Author : Ian Hill

Harsh white floodlights drenched the area in a sterile haze.

Hundreds had gathered at short notice, all saturated with stomach-burning anxiety as they tried to figure out what was going to happen next. There they stood, packed together tightly, wondering if they would still exist a second from now. Those who managed to salvage some presence of thought held bulb-tipped microphones forward, trembling slightly in the chill wind. Most simply waited, hands stuffed in pockets, faces pallid and mouths flattened into thin lines.

At the front of the gathering was the white podium, draping its multicolored patriotic banners. Behind the lectern stood a tall, thin man whose weathered face wore a grave expression. Shadows under his eyes and the papery quality to his skin made the stress obvious. Slowly, he scanned the crowd, throat itching as words stumbled through his buzzing mind.

“I have no doubt that all of you are very worried.” He began, voice soft but imminently audible through the speaker system.

An absolute hush settled over the assembly in the wake of his first words since the disaster.

After a moment of gauging the crowd’s reactions, he continued. “Why aren’t we retaliating? Where is the war?” He leaned forward conspiratorially. “Have we won already?”

A few people nodded as if their concerns were being voice for the first time. Most listened impassively, hearts gripped with terror. Only a handful had an inkling of what would be said during this address.

“Well, I can tell you this,” the man drawled solemnly, rising back to his full height, “this… tragedy exists not as an omen of war, but as a shield from it.”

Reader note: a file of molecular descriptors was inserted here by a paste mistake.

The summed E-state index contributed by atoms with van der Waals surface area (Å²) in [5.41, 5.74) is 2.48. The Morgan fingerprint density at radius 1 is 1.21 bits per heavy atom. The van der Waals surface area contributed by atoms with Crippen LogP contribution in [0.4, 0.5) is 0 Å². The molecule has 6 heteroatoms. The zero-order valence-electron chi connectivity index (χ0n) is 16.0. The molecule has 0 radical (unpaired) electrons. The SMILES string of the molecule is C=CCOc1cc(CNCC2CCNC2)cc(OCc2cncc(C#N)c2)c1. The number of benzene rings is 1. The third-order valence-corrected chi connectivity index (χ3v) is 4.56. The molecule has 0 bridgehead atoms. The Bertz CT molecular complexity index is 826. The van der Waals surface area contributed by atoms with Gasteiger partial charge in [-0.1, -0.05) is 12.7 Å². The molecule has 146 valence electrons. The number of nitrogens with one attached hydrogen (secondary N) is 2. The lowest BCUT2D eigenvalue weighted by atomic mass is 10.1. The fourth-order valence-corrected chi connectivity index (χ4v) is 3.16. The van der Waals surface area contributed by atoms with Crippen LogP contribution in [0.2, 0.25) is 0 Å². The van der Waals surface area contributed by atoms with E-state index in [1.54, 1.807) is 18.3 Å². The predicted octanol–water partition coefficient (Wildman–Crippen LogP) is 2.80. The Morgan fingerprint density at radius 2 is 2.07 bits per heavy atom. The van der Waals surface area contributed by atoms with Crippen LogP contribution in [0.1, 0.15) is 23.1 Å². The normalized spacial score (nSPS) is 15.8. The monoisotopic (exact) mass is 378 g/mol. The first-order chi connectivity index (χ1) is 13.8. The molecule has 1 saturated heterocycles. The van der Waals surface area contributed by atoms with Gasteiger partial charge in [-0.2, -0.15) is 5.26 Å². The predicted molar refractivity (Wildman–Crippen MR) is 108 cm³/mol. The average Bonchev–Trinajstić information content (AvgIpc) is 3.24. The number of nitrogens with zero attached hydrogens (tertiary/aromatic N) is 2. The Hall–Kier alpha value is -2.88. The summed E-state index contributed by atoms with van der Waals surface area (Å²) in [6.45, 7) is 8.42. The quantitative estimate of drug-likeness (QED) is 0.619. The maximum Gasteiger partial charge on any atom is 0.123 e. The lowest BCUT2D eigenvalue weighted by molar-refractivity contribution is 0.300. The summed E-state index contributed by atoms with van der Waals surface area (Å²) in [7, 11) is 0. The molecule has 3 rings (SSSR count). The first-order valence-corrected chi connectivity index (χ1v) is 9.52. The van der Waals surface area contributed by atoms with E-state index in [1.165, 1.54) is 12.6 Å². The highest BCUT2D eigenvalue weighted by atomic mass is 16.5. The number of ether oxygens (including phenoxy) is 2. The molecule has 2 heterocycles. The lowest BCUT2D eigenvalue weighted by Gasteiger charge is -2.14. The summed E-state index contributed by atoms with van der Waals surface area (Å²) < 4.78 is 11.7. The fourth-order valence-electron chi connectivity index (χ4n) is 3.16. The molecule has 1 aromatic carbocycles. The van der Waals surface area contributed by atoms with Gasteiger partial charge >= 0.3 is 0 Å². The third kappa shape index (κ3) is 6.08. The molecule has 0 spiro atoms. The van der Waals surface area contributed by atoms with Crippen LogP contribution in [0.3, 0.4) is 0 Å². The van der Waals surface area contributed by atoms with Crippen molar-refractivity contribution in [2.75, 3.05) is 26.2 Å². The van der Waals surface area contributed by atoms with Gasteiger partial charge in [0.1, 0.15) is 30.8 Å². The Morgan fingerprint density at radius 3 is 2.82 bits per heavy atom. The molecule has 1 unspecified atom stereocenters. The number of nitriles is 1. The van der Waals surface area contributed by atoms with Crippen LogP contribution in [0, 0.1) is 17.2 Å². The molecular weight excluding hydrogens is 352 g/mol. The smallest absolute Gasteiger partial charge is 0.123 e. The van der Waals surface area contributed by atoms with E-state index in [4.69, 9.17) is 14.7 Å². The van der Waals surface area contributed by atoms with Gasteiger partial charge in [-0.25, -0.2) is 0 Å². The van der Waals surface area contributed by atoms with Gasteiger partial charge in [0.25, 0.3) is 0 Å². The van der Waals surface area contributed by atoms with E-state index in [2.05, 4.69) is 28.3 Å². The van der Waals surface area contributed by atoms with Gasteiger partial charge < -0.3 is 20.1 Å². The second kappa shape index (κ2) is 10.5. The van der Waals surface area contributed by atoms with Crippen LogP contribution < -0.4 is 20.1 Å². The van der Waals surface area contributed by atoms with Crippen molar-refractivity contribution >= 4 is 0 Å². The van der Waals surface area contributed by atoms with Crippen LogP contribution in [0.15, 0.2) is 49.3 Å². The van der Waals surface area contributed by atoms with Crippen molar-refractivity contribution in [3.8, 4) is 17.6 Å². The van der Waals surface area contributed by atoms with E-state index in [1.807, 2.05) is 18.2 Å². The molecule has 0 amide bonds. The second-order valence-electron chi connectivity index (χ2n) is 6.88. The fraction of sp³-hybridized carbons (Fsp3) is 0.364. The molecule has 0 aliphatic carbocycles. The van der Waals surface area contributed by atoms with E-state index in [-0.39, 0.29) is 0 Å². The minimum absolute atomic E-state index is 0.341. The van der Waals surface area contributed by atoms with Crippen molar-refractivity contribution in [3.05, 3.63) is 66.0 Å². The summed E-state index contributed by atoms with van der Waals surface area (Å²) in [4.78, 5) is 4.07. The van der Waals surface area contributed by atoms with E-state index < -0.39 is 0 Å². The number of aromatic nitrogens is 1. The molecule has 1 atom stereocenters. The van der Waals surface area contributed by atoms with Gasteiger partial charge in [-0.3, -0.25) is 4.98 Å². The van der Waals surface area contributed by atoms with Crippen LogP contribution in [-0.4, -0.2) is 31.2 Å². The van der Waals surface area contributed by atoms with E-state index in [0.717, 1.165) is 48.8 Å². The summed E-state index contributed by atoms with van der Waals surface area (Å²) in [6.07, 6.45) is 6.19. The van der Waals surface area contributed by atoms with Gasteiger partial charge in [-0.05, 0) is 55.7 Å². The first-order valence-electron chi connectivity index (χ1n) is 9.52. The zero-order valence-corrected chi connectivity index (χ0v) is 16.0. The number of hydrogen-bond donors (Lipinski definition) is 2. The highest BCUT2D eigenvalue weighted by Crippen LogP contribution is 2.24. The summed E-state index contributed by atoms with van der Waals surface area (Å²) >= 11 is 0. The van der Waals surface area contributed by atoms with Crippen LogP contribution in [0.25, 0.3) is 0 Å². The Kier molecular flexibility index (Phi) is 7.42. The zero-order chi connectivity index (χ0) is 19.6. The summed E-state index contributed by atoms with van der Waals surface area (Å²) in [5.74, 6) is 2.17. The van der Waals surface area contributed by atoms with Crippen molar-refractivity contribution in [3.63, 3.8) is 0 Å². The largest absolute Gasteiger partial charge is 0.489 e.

A sudden wave of confusion passed over the crowd. Reporters exchanged uneasy glances, and a few people mumbled into each other’s ears. Here and there a pair of eyes widened in realization.

The man opened his mouth to speak again, but quickly closed it. He grimaced, shook his head, and looked down to the podium’s surface where his hands lay intertwined like two ivory spiders. A tiny bloodstain at his cuff acted as a brief distraction.

The susurration of an uneasy crowd drew the man’s attention back forward. It was clear what he had to say. Steeling himself, he continued. “The bombs were dropped at my order-”

An audible groan tremored through the crowd, and expressions shifted from fear to apprehension, and from apprehension to outrage. A few shouted out at the man, staggering forward as if they had violent intentions. Guards in front of the podium pushed them back. Someone from behind the stage moved forward and whispered into the speaker’s ear, but he shook his head, motioning them away.

“Please,” he said, voice louder now, arms outspread in a pacifying gesture, “allow me to explain.”

With shocking speed, the most vocal dissenters were ejected from the crowd. Those who remained stood stunned, minds slowly dissecting the new information.

The speaker powered on, determined to deliver what he had to say. “Six hours ago a mistake in our machinery led to orders being given to one of our planes to bomb the capital of our adversaries. We were unable to contact this rogue bomber. It quickly became clear that a war was unavoidable, unless we—unless I proved my trustworthiness to the prime minister…”

The crowd looked on in horror as the puzzle began to clarify.

“So an exchange of cities was arranged.” The man finished. It was clear now that everyone understood. He stepped back from the microphone and strode from the stage as the screaming started again.

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